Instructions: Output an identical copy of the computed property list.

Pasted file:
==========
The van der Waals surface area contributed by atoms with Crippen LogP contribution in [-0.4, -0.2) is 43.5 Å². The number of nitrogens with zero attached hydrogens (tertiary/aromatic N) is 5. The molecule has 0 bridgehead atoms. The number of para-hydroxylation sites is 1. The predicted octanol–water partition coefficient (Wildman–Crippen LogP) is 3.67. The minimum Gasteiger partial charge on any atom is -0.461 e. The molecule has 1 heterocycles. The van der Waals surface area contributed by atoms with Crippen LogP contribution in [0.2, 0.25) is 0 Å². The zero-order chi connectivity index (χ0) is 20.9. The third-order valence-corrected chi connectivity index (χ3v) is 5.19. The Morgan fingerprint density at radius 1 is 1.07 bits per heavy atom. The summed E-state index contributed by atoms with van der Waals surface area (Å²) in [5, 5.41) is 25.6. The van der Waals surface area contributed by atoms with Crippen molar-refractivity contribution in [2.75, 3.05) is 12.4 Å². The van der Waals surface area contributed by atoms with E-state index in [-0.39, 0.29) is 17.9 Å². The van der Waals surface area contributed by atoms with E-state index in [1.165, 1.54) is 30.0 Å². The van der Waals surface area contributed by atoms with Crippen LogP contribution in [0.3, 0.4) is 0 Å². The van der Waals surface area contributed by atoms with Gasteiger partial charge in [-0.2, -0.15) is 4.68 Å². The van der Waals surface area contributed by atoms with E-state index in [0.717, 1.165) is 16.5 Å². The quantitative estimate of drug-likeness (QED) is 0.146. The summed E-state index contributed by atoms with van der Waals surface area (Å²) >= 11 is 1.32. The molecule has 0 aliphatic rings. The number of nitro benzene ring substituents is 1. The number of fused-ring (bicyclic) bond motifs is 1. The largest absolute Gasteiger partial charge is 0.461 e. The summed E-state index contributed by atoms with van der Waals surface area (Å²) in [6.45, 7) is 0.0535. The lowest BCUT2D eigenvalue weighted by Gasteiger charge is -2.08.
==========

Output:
The van der Waals surface area contributed by atoms with Crippen LogP contribution in [-0.4, -0.2) is 43.5 Å². The number of nitrogens with zero attached hydrogens (tertiary/aromatic N) is 5. The molecule has 0 bridgehead atoms. The number of para-hydroxylation sites is 1. The predicted octanol–water partition coefficient (Wildman–Crippen LogP) is 3.67. The minimum Gasteiger partial charge on any atom is -0.461 e. The molecule has 1 heterocycles. The van der Waals surface area contributed by atoms with Crippen LogP contribution in [0.2, 0.25) is 0 Å². The zero-order chi connectivity index (χ0) is 20.9. The third-order valence-corrected chi connectivity index (χ3v) is 5.19. The Morgan fingerprint density at radius 1 is 1.07 bits per heavy atom. The summed E-state index contributed by atoms with van der Waals surface area (Å²) in [5, 5.41) is 25.6. The van der Waals surface area contributed by atoms with Crippen molar-refractivity contribution in [2.75, 3.05) is 12.4 Å². The van der Waals surface area contributed by atoms with E-state index in [-0.39, 0.29) is 17.9 Å². The van der Waals surface area contributed by atoms with E-state index in [1.165, 1.54) is 30.0 Å². The van der Waals surface area contributed by atoms with Crippen LogP contribution in [0.3, 0.4) is 0 Å². The van der Waals surface area contributed by atoms with Gasteiger partial charge in [-0.2, -0.15) is 4.68 Å². The van der Waals surface area contributed by atoms with E-state index in [0.717, 1.165) is 16.5 Å². The quantitative estimate of drug-likeness (QED) is 0.146. The summed E-state index contributed by atoms with van der Waals surface area (Å²) >= 11 is 1.32. The molecule has 0 aliphatic rings. The number of nitro benzene ring substituents is 1. The number of fused-ring (bicyclic) bond motifs is 1. The largest absolute Gasteiger partial charge is 0.461 e. The summed E-state index contributed by atoms with van der Waals surface area (Å²) in [6.45, 7) is 0.0535. The lowest BCUT2D eigenvalue weighted by Gasteiger charge is -2.08.